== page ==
No, it’s always been Crab People, they just switch costumes from time to time.

I can only go from my grandmother’s stories, which don’t always make sense. Where she lived (and I’m not sure of the exact location) she said she was a German citizen when the Germans invaded Russia (including the Ukraine) in WWI, not II. When it was over it became part of Poland. She survived then when others didn’t because the family spoke German and she went to work for a German military doctor. I’ve spoken to people from the general region and they it’s sometimes unclear where and when the borders changed, at least to anyone who hadn’t studied the subject in depth. She definitely started out in the Russian Empire, we have her school diploma signed by a Minister of Czar Nicholas, and when she came to the US she was a Polish citizen. Sorry, that’s all I know about it.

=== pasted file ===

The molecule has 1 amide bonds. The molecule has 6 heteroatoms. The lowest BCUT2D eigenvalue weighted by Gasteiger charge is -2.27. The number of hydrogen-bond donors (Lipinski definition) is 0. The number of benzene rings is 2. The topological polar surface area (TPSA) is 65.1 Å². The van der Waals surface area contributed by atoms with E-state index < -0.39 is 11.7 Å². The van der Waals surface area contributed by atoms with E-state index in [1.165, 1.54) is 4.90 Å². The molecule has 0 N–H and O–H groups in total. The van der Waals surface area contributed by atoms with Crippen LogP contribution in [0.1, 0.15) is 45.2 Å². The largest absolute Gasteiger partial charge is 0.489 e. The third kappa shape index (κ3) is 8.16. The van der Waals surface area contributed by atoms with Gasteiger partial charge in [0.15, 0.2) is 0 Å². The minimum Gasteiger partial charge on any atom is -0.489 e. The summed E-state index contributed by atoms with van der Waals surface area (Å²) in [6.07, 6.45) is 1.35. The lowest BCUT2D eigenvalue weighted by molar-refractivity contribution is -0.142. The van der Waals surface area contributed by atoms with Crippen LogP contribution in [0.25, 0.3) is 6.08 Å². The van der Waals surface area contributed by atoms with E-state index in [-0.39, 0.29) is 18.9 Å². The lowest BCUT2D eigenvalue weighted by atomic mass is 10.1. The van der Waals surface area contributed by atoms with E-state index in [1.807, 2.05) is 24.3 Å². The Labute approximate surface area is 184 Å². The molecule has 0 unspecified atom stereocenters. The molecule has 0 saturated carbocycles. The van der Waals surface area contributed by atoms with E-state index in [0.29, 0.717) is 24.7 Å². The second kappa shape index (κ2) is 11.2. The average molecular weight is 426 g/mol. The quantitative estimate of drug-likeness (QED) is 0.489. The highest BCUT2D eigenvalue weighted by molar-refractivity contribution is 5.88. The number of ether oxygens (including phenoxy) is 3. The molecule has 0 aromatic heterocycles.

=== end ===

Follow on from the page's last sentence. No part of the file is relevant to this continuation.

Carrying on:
There is Alsace - it changed hand between Germany and France about 4 times.

Tyrolhas also changed hands a few times.

The Punjab region. In the last 200 years, the Mughals, the Persians, the. Afghans, the Sikhs, the British and now Pakistan/India. Before that, you had Tamerlane, the mongols, the Arabs, about 5 different dynasties of Persians, Greeks, Sakaa, Kushans etc.

I’d suggest parts of the West Bank and Gaza. Hebron, for instance, has spent the 20th Century under Turkish, British, Jordanian, Israeli and Palestinian rule.

My knowledge of Asian history isn’t particularly strong, but I’m sure that there are parts of northeastern China that started out in Imperial China, and then were flipped around between Chinese, Japanese and Russian control. There are probably a couple of islands that have been swapped in and out of Korea, as well.

Uzhhorod started out as part of Austria-Hungary, then became part of Czechoslovakia after WW1. In 1938, it became part of Hungary. In 1945 it became part of the USSR. In 1991, part of Ukraine. Five flag changes.

Possibly a decent 20th century contender, anyways…